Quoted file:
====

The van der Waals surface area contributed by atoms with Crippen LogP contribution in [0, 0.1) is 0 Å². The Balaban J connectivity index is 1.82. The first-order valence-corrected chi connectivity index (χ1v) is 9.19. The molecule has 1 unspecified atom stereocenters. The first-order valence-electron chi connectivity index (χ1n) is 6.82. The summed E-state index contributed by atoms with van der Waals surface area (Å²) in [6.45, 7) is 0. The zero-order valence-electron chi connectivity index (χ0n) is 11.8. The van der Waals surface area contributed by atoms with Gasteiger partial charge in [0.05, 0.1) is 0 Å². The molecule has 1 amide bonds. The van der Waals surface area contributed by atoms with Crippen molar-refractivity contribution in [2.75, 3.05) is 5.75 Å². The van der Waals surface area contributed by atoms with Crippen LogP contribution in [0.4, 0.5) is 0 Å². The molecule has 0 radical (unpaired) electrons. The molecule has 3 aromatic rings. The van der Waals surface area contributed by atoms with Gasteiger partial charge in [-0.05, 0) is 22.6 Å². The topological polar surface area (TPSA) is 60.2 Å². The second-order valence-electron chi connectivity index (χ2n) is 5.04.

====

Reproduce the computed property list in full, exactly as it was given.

The van der Waals surface area contributed by atoms with Crippen LogP contribution in [0, 0.1) is 0 Å². The Balaban J connectivity index is 1.82. The first-order valence-corrected chi connectivity index (χ1v) is 9.19. The molecule has 1 unspecified atom stereocenters. The first-order valence-electron chi connectivity index (χ1n) is 6.82. The summed E-state index contributed by atoms with van der Waals surface area (Å²) in [6.45, 7) is 0. The zero-order valence-electron chi connectivity index (χ0n) is 11.8. The van der Waals surface area contributed by atoms with Gasteiger partial charge in [0.05, 0.1) is 0 Å². The molecule has 1 amide bonds. The van der Waals surface area contributed by atoms with Crippen molar-refractivity contribution in [2.75, 3.05) is 5.75 Å². The van der Waals surface area contributed by atoms with Crippen LogP contribution in [0.4, 0.5) is 0 Å². The molecule has 0 radical (unpaired) electrons. The molecule has 3 aromatic rings. The van der Waals surface area contributed by atoms with Gasteiger partial charge in [-0.05, 0) is 22.6 Å². The topological polar surface area (TPSA) is 60.2 Å². The second-order valence-electron chi connectivity index (χ2n) is 5.04.